Read Paul Born's latest book:
Read Paul Born's latest book:
Knit caps bearing the professional football logo of the Pittsburgh Steelers were tucked into half of the stockings hung by the chimney with care at my sister’s home. Her husband is a former college basketball coach who now runs a tennis store, and her oldest son is a volleyball coach at a Tennessee university. Middle son is a former soccer player who just participated in a Florida “Tough Mudder” obstacle marathon with son-in law, a high school baseball coach in Georgia married to youngest daughter, a high school volleyball coach.
I like sports. I played basketball in high school, my signature move being stealing the ball and tearing down the court to miss the lay-up. Wilt Chamberlin once scored 100 points in a game in the sports arena in Hershey, Pennsylvania, where I grew up—reportedly after a night of drinking and partying. A decade later during a regional tournament in the same place, I scored two after a full night of sleep. I played both basketball and volleyball at my Maine college, won a winter bobsled race and was a summer camp water-ski instructor, and had a brief but disastrous career as a lacrosse player.
So, I do like participating in sports. But I don’t so much enjoy talking about them or watching multimillionaires play them on TV. I’ve stopped checking my watch upon arrival at my sister’s to see how quickly the conversation among my beloved family members turns to the latest professional baseball trade or NBA standings. But this holiday visit, as always, it was a matter of only minutes.
The day after Christmas we were just finishing dinner, with the energy clearly moving from talking about sports to gathering around the TV for Monday Night Football, when my 3-year-old great-niece Savanna looked across the table and said, “Uncle Jesse, do you have a funny story you could tell me?”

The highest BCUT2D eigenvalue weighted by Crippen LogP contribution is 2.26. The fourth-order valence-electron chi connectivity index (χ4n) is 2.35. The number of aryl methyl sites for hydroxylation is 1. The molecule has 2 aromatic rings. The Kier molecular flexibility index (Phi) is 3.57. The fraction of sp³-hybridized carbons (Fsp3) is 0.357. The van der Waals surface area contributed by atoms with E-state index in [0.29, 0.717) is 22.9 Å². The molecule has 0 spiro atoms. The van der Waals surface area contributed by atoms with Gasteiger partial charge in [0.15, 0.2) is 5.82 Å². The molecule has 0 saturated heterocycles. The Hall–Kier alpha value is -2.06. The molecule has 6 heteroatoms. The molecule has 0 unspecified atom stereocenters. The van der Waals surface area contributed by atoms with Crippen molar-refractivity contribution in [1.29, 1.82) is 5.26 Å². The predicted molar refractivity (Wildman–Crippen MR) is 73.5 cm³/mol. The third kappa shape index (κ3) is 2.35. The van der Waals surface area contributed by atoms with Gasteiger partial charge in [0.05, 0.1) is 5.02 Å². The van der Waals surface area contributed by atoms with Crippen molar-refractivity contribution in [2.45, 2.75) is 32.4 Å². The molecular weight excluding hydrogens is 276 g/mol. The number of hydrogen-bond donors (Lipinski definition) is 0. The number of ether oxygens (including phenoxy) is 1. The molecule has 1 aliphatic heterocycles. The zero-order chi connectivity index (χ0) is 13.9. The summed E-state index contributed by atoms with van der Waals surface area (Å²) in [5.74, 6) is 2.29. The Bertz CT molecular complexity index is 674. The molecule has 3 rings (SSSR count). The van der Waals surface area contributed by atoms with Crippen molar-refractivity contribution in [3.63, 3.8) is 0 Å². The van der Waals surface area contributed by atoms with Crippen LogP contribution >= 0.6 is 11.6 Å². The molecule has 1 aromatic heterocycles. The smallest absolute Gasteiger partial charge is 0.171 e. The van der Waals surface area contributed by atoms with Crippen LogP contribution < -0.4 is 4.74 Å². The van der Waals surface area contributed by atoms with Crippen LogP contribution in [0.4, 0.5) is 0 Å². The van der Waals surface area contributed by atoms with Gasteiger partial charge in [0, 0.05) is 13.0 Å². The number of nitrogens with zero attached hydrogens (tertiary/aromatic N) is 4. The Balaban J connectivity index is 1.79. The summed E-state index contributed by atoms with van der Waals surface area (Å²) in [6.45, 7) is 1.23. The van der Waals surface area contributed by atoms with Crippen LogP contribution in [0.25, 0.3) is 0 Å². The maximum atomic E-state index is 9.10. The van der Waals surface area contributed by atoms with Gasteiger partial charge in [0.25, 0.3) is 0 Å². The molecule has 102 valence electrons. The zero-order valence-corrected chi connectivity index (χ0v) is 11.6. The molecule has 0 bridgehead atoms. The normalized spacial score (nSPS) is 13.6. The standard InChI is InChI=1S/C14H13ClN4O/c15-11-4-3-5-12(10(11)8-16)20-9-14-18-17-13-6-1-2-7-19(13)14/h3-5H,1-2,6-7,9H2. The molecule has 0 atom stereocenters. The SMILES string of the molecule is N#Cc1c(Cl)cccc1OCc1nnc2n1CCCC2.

Middle son thought for a moment and then launched into an entertaining tale about the water battle that erupted inside their house the first time my sister and brother-in-law left oldest son Travis in charge of his younger siblings. Savanna giggled at the thought of her now-grown father, uncle, and aunt blasting each other with squirt guns while the parents were away.
Then she turned and said, “Aunt Kaitlyn, do you have a funny story you could tell me?” Savanna eventually made her way around the table, with all nine of us adults getting a turn. We remembered the time my mother, absent this year for the first time from our family Christmas circle, took her grandchildren sledding and ended up in a creek. Much to Savanna’s delight, I recounted the time I rode a horse upside down when the saddle slipped.
When I finished, my wide-eyed great-niece looked at me and said, “Aunt Joyce, do you have another funny story you could tell me?” It warmed my heart wildly when her father said “Aunt Joyce used to tell us great bedtime stories every night when she came to visit” and his younger siblings began listing the colorful cast of characters that populated my adventurous tales set in the Grand Canyon. I had no idea they remembered.
A couple of hours later, some guy from New Orleans named Drew broke a passing record that had stood for 27 years. I suppose that’s some sort of accomplishment. But history was made at our dinner table.